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As we featured in the December 2015 print issue of Professional Security magazine, suicide is a security issue – whether officers on patrol are able to intercept someone who looks like taking their own life, or often being the first to respond to an actual suicide. Suicide prevention is also a security, policing and ‘designing out crime’ issue, by applying situational crime prevention techniques, as the UK Security Expo 2017 heard at London Olympia, in a talk given by Katie Downs, crime reduction service delivery superviser at British Transport Police (BTP).
Why does suicide prevention, and work to reduce it, take up a fair chunk of BTP time? Because dealing with suicides takes up time and is distressing all round – to railway staff who have to manage the scene, and the disruption to trains. The 350 to 400 lives lost on the railways each year through people taking their own lives means £60m lost to the railway industry, as each minute of delay comes at a cost; as do ‘police deployment hours’, quite apart from the human tragedy.
Hence a variety of work to make it harder for people to take their own lives, or to trigger people into not committing suicide, whether through some physical barrier that makes it harder for someone wishing to commit suicide, or a member of staff intervening. At sites where someone does take their own life, police will attend and use CPTED (crime prevention through environmental design) methods to reduce the risk of it happening again. That could mean signgage to give the phone number for the Samaritans; or posters advertising the Samaritans’ service; or patrols or CCTV, or motion-activated voice messages; or help points or lighting; or ‘keep clear’ messaging and yellow lines at the platform edge. Fencing can block off unused platforms, and deny access to isolated parts of a station where someone may loiter, considering suicide.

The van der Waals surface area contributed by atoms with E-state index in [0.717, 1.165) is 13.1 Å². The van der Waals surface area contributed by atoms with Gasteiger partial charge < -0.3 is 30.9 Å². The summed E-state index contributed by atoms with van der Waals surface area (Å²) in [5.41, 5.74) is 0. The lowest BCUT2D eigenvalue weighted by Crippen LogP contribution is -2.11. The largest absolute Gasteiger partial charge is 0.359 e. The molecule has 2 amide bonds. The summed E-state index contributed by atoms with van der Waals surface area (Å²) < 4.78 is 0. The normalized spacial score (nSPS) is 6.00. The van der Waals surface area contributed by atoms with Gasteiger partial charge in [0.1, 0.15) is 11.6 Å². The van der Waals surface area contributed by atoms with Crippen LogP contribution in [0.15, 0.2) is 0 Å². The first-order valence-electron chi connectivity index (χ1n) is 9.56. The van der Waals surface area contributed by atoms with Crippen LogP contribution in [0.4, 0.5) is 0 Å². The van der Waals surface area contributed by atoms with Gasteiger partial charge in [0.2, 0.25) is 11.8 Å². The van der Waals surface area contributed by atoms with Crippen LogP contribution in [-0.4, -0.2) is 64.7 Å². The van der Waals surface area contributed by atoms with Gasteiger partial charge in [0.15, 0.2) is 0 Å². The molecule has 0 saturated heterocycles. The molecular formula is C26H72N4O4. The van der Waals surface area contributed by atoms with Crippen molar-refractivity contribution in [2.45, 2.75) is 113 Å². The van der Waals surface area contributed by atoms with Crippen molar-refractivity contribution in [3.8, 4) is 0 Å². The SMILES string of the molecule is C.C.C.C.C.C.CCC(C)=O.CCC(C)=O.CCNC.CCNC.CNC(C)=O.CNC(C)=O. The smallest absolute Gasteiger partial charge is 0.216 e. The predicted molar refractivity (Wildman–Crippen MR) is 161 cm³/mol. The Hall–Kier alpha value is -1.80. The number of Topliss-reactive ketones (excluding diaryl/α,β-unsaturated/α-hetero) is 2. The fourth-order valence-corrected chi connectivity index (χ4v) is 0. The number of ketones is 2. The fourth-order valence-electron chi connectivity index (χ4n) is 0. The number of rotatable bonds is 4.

As with CPTED in other scenarios, measures to tackle one issue may be helpful in another. Just as in public places bollards or street furniture can mitigate the risk of hostile vehicles – whether for a ram-raid robbery or for acts of terrorism – so anti-climb bars on bridges over railway lines can deter vandals, graffiti artists and trespassers in general, besides those considering suicide. Locked ladder plates likewise deny access to signal gantries, whatever the motive of people seeking to climb.
Samaritans last month launched a campaign with British Transport Police, Network Rail and the wider rail industry to give travellers the confidence to trust their instincts and act if they notice someone who may be at risk of suicide in or around a station. There is no single sign or combination of behaviours that mean a person is suicidal but, if something doesn’t feel right, the message is to act, the charity says. Visit https://www.samaritans.org/news/small-talk-saves-lives-says-samaritans.
Samaritans CEO Ruth Sutherland said; ‘Suicide is everybody’s business and any one of us could have an opportunity to save a life. We have worked carefully with the public, rail travellers and those bereaved by suicide to ensure that this campaign is delivered sensitively but with real impact. The knowledge and skills to save lives in the rail environment can be applied to many other situations. We hope that Small Talk Saves Lives is the start of a much wider conversation about how suicide is preventable.”
See also the Network Rail website.